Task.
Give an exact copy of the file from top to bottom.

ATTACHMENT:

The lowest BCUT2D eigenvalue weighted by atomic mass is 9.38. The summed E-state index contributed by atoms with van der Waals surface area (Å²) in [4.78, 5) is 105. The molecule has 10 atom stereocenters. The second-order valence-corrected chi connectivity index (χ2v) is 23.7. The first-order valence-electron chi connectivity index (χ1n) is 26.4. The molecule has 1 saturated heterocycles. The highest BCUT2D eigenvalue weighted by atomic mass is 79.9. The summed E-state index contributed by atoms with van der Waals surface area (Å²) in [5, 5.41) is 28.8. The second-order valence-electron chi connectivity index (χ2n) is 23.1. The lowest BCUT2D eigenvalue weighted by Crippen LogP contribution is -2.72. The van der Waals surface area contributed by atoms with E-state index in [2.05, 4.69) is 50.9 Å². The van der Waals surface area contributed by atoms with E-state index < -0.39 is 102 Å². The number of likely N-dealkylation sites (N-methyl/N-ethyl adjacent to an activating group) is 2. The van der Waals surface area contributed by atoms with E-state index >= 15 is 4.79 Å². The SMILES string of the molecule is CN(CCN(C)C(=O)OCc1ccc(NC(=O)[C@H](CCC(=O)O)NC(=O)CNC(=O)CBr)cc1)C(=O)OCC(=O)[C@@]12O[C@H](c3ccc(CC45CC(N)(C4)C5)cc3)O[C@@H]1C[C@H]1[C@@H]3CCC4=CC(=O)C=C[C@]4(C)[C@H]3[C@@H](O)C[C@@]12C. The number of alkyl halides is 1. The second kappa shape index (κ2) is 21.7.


The lowest BCUT2D eigenvalue weighted by atomic mass is 9.38. The summed E-state index contributed by atoms with van der Waals surface area (Å²) in [4.78, 5) is 105. The molecule has 10 atom stereocenters. The second-order valence-corrected chi connectivity index (χ2v) is 23.7. The first-order valence-electron chi connectivity index (χ1n) is 26.4. The molecule has 1 saturated heterocycles. The highest BCUT2D eigenvalue weighted by atomic mass is 79.9. The summed E-state index contributed by atoms with van der Waals surface area (Å²) in [5, 5.41) is 28.8. The second-order valence-electron chi connectivity index (χ2n) is 23.1. The lowest BCUT2D eigenvalue weighted by Crippen LogP contribution is -2.72. The van der Waals surface area contributed by atoms with E-state index in [2.05, 4.69) is 50.9 Å². The van der Waals surface area contributed by atoms with E-state index < -0.39 is 102 Å². The number of likely N-dealkylation sites (N-methyl/N-ethyl adjacent to an activating group) is 2. The van der Waals surface area contributed by atoms with E-state index >= 15 is 4.79 Å². The SMILES string of the molecule is CN(CCN(C)C(=O)OCc1ccc(NC(=O)[C@H](CCC(=O)O)NC(=O)CNC(=O)CBr)cc1)C(=O)OCC(=O)[C@@]12O[C@H](c3ccc(CC45CC(N)(C4)C5)cc3)O[C@@H]1C[C@H]1[C@@H]3CCC4=CC(=O)C=C[C@]4(C)[C@H]3[C@@H](O)C[C@@]12C. The number of alkyl halides is 1. The second kappa shape index (κ2) is 21.7.